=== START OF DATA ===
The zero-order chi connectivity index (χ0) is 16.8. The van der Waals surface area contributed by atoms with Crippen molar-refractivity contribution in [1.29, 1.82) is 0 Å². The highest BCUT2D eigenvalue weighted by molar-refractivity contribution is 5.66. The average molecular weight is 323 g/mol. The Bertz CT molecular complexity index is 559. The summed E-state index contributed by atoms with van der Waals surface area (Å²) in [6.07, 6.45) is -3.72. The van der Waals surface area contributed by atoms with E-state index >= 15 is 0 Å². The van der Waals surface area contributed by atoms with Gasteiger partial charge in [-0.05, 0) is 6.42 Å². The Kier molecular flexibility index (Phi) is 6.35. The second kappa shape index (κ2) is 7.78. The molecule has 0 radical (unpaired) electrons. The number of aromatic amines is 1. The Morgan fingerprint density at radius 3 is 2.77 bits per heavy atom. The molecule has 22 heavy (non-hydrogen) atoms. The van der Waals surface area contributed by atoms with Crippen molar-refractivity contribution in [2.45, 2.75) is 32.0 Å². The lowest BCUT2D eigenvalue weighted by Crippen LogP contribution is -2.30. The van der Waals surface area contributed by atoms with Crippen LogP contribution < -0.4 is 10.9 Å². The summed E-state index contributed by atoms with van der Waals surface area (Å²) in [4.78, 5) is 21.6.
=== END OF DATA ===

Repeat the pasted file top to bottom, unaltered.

The zero-order chi connectivity index (χ0) is 16.8. The van der Waals surface area contributed by atoms with Crippen molar-refractivity contribution in [1.29, 1.82) is 0 Å². The highest BCUT2D eigenvalue weighted by molar-refractivity contribution is 5.66. The average molecular weight is 323 g/mol. The Bertz CT molecular complexity index is 559. The summed E-state index contributed by atoms with van der Waals surface area (Å²) in [6.07, 6.45) is -3.72. The van der Waals surface area contributed by atoms with E-state index >= 15 is 0 Å². The van der Waals surface area contributed by atoms with Gasteiger partial charge in [-0.05, 0) is 6.42 Å². The Kier molecular flexibility index (Phi) is 6.35. The second kappa shape index (κ2) is 7.78. The molecule has 0 radical (unpaired) electrons. The number of aromatic amines is 1. The Morgan fingerprint density at radius 3 is 2.77 bits per heavy atom. The molecule has 22 heavy (non-hydrogen) atoms. The van der Waals surface area contributed by atoms with Crippen molar-refractivity contribution in [2.45, 2.75) is 32.0 Å². The lowest BCUT2D eigenvalue weighted by Crippen LogP contribution is -2.30. The van der Waals surface area contributed by atoms with Crippen LogP contribution < -0.4 is 10.9 Å². The summed E-state index contributed by atoms with van der Waals surface area (Å²) in [4.78, 5) is 21.6.